In an effort to get vehicles into the country, Tesla unwisely decided it would bring them in by truck through Denmark. That irked Danish unionized dockworkers. 3F Transport announced a sympathy strike on Dec. 5. As part of this strike, Tesla vehicles won’t be able to be transported into Sweden. 

“We have some labor market agreements in the Nordic region, and you have to comply with them if you want to run a business here,” CNBC cited the comments of JF Transport Chair Jan Villadsen. “Solidarity is the cornerstone of the trade union movement and extends across national borders. Therefore, we are now taking the tools we have and using them to ensure collective agreements and fair working conditions.”

How dumb are Musk and the human resources personnel at Tesla? They had to know taking Tesla business into the Nordic countries would involve playing nice with organized labor. The actions of the United Auto Workers in America have only emboldened them.

Elon, get a collective agreement already. The Nordic countries buy more Teslas per capita than anywhere else on earth. 

You Can’t Fit a Square Cybertruck in a Round Garage

MotorTrend Published an article in March that highlights the ugliest cars ever made. The Cybertruck routinely makes it onto lists of the ugliest trucks

Canaccord Genuity analysts surveyed consumers about their interest in buying the Cybertruck. Two-thirds of the respondents said they wouldn’t, based on the pricing and specifications. The respondents were not people with Cybertruck reservations.

“Based on the discussions I’ve had individually, which have been in the hundreds, it’s the look of the vehicle that gets people excited or revolts people,” stated Canaccord analyst George Gianarikas in an interview with Yahoo Finance.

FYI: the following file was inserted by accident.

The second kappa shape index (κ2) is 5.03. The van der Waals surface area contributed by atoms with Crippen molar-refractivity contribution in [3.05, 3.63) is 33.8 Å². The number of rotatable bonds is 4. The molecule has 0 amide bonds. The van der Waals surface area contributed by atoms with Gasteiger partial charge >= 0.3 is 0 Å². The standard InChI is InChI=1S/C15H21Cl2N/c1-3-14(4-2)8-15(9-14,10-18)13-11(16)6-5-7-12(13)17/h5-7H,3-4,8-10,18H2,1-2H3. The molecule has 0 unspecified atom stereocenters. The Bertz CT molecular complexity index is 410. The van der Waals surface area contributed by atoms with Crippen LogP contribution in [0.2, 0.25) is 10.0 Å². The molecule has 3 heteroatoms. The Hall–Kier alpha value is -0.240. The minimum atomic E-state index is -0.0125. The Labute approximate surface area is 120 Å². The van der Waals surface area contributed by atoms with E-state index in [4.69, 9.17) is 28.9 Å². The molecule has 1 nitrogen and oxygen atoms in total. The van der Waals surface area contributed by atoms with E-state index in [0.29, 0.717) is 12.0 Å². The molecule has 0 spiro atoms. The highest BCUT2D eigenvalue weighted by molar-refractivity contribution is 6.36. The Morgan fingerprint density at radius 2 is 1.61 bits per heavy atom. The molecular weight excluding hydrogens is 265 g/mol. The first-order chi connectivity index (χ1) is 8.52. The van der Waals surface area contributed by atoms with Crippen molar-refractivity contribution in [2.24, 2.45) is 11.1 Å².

As Yahoo Finance reported, Elon Musk initially said the entry-level Cybertruck would sell for $39,000. It’s nearly $61,000 and won’t be available until 2025. 

To Tesla’s credit, the analyst said that the Cybertruck technology is “incredible.” Ultimately, Gianarikas believes Tesla can drive global volume. Maybe not to the extent of the Model 3, but higher than most skeptics predict. 

Barry Ritholtz, someone I consider very bright, wrote about Cybertruck in his The Big Picture blog on Dec. 3. I liked his conclusion. 

“I cannot believe this ugly, goofy pricey truck will sell well — just the looks alone disqualify it for me. But at the same time, I am unwilling to bet against Elon, who has proven his critics wrong time and again.”

He’s not wrong.

In 2012, I wrote Why America Needs More Teslas, suggesting that “America’s future is stronger with a viable, profitable Tesla in the mix.”

I still feel that way. 

On the date of publication, Will Ashworth did not have (either directly or indirectly) any positions in the securities mentioned in this article. The opinions expressed in this article are those of the writer, subject to the Publishing Guidelines.

Will Ashworth has written about investments full-time since 2008. Publications where he’s appeared include InvestorPlace, The Motley Fool Canada, Investopedia, Kiplinger, and several others in both the U.S. and Canada. He particularly enjoys creating model portfolios that stand the test of time. He lives in Halifax, Nova Scotia.